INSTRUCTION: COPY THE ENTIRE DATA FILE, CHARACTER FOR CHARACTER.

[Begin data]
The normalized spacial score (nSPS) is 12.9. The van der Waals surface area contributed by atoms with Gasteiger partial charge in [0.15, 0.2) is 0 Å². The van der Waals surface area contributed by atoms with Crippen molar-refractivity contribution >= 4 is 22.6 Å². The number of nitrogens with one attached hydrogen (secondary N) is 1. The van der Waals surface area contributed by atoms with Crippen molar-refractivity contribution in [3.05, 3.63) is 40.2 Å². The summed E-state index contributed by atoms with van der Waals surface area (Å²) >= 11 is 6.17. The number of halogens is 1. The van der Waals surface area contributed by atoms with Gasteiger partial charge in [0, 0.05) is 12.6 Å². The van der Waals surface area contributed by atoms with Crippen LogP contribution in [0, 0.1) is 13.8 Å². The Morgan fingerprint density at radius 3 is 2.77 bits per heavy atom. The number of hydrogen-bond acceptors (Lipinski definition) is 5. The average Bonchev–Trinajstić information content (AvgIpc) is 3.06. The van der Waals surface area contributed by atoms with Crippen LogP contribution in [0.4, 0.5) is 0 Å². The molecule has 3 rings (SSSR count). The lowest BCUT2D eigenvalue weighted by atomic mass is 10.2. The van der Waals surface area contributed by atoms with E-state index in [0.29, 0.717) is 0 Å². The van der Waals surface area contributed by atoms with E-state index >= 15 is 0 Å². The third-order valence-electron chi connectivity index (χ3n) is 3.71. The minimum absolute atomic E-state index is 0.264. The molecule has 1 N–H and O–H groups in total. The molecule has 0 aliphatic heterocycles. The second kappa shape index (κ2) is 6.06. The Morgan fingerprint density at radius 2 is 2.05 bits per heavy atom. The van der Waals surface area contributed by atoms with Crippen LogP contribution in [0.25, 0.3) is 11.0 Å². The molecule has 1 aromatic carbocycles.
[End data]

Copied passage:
The normalized spacial score (nSPS) is 12.9. The van der Waals surface area contributed by atoms with Gasteiger partial charge in [0.15, 0.2) is 0 Å². The van der Waals surface area contributed by atoms with Crippen molar-refractivity contribution >= 4 is 22.6 Å². The number of nitrogens with one attached hydrogen (secondary N) is 1. The van der Waals surface area contributed by atoms with Crippen molar-refractivity contribution in [3.05, 3.63) is 40.2 Å². The summed E-state index contributed by atoms with van der Waals surface area (Å²) >= 11 is 6.17. The number of halogens is 1. The van der Waals surface area contributed by atoms with Gasteiger partial charge in [0, 0.05) is 12.6 Å². The van der Waals surface area contributed by atoms with Crippen LogP contribution in [0, 0.1) is 13.8 Å². The Morgan fingerprint density at radius 3 is 2.77 bits per heavy atom. The number of hydrogen-bond acceptors (Lipinski definition) is 5. The average Bonchev–Trinajstić information content (AvgIpc) is 3.06. The van der Waals surface area contributed by atoms with Crippen LogP contribution in [0.4, 0.5) is 0 Å². The molecule has 3 rings (SSSR count). The lowest BCUT2D eigenvalue weighted by atomic mass is 10.2. The van der Waals surface area contributed by atoms with E-state index in [0.29, 0.717) is 0 Å². The van der Waals surface area contributed by atoms with E-state index >= 15 is 0 Å². The third-order valence-electron chi connectivity index (χ3n) is 3.71. The minimum absolute atomic E-state index is 0.264. The molecule has 1 N–H and O–H groups in total. The molecule has 0 aliphatic heterocycles. The second kappa shape index (κ2) is 6.06. The Morgan fingerprint density at radius 2 is 2.05 bits per heavy atom. The van der Waals surface area contributed by atoms with Crippen LogP contribution in [0.25, 0.3) is 11.0 Å². The molecule has 1 aromatic carbocycles.